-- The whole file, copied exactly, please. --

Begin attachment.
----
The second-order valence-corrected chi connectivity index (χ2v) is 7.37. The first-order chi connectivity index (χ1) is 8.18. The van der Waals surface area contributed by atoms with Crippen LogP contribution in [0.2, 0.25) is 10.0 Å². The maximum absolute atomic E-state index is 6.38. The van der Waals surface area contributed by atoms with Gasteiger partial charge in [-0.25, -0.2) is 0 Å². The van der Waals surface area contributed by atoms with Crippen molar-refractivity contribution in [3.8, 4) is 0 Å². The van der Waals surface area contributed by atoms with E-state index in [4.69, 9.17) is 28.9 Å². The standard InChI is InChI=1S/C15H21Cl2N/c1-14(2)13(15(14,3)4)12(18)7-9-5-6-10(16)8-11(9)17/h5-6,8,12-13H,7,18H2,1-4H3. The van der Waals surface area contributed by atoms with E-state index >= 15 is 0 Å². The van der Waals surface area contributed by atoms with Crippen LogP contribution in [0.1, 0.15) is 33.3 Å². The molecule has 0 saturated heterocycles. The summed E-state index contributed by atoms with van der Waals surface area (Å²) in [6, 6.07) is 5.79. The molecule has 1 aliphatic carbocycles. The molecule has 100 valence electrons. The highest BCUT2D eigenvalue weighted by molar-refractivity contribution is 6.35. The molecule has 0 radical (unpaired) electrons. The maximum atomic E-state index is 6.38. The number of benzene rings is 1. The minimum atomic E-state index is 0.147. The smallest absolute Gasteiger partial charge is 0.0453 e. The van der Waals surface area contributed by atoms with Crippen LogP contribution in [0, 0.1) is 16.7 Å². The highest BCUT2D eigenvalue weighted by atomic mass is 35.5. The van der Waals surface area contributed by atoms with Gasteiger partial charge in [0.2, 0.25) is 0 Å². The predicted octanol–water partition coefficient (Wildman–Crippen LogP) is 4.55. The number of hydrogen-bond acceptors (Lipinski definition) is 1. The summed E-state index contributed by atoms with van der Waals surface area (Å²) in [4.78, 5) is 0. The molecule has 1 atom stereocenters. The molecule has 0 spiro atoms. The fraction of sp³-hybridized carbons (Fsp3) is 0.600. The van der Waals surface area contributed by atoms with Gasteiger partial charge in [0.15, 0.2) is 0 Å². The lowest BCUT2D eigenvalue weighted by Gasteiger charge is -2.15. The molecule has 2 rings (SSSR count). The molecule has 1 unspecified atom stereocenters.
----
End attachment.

The second-order valence-corrected chi connectivity index (χ2v) is 7.37. The first-order chi connectivity index (χ1) is 8.18. The van der Waals surface area contributed by atoms with Crippen LogP contribution in [0.2, 0.25) is 10.0 Å². The maximum absolute atomic E-state index is 6.38. The van der Waals surface area contributed by atoms with Gasteiger partial charge in [-0.25, -0.2) is 0 Å². The van der Waals surface area contributed by atoms with Crippen molar-refractivity contribution in [3.8, 4) is 0 Å². The van der Waals surface area contributed by atoms with E-state index in [4.69, 9.17) is 28.9 Å². The standard InChI is InChI=1S/C15H21Cl2N/c1-14(2)13(15(14,3)4)12(18)7-9-5-6-10(16)8-11(9)17/h5-6,8,12-13H,7,18H2,1-4H3. The van der Waals surface area contributed by atoms with E-state index >= 15 is 0 Å². The van der Waals surface area contributed by atoms with Crippen LogP contribution in [0.1, 0.15) is 33.3 Å². The molecule has 0 saturated heterocycles. The summed E-state index contributed by atoms with van der Waals surface area (Å²) in [6, 6.07) is 5.79. The molecule has 1 aliphatic carbocycles. The molecule has 100 valence electrons. The highest BCUT2D eigenvalue weighted by molar-refractivity contribution is 6.35. The molecule has 0 radical (unpaired) electrons. The maximum atomic E-state index is 6.38. The number of benzene rings is 1. The minimum atomic E-state index is 0.147. The smallest absolute Gasteiger partial charge is 0.0453 e. The van der Waals surface area contributed by atoms with Crippen LogP contribution in [0, 0.1) is 16.7 Å². The highest BCUT2D eigenvalue weighted by atomic mass is 35.5. The van der Waals surface area contributed by atoms with Gasteiger partial charge in [0.2, 0.25) is 0 Å². The predicted octanol–water partition coefficient (Wildman–Crippen LogP) is 4.55. The number of hydrogen-bond acceptors (Lipinski definition) is 1. The summed E-state index contributed by atoms with van der Waals surface area (Å²) in [4.78, 5) is 0. The molecule has 1 atom stereocenters. The molecule has 0 spiro atoms. The fraction of sp³-hybridized carbons (Fsp3) is 0.600. The van der Waals surface area contributed by atoms with Gasteiger partial charge in [0.15, 0.2) is 0 Å². The lowest BCUT2D eigenvalue weighted by Gasteiger charge is -2.15. The molecule has 2 rings (SSSR count). The molecule has 1 unspecified atom stereocenters.